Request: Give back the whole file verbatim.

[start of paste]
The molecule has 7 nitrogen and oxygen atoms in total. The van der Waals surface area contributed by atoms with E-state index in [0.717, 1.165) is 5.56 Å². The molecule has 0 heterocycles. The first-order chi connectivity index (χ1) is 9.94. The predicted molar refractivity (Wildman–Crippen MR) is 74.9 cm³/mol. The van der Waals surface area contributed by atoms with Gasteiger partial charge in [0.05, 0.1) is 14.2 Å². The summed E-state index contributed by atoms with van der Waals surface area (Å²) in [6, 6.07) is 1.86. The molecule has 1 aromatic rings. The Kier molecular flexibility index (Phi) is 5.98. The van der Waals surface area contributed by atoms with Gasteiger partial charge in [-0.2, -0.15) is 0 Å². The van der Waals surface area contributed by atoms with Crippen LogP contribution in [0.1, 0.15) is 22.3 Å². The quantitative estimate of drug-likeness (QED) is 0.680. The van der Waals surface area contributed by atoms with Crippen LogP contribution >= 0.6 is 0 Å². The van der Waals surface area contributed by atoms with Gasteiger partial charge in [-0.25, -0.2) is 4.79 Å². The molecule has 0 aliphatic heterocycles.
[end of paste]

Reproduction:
The molecule has 7 nitrogen and oxygen atoms in total. The van der Waals surface area contributed by atoms with E-state index in [0.717, 1.165) is 5.56 Å². The molecule has 0 heterocycles. The first-order chi connectivity index (χ1) is 9.94. The predicted molar refractivity (Wildman–Crippen MR) is 74.9 cm³/mol. The van der Waals surface area contributed by atoms with Gasteiger partial charge in [0.05, 0.1) is 14.2 Å². The summed E-state index contributed by atoms with van der Waals surface area (Å²) in [6, 6.07) is 1.86. The molecule has 1 aromatic rings. The Kier molecular flexibility index (Phi) is 5.98. The van der Waals surface area contributed by atoms with Gasteiger partial charge in [-0.2, -0.15) is 0 Å². The van der Waals surface area contributed by atoms with Crippen LogP contribution in [0.1, 0.15) is 22.3 Å². The quantitative estimate of drug-likeness (QED) is 0.680. The van der Waals surface area contributed by atoms with Crippen LogP contribution >= 0.6 is 0 Å². The van der Waals surface area contributed by atoms with Gasteiger partial charge in [-0.25, -0.2) is 4.79 Å². The molecule has 0 aliphatic heterocycles.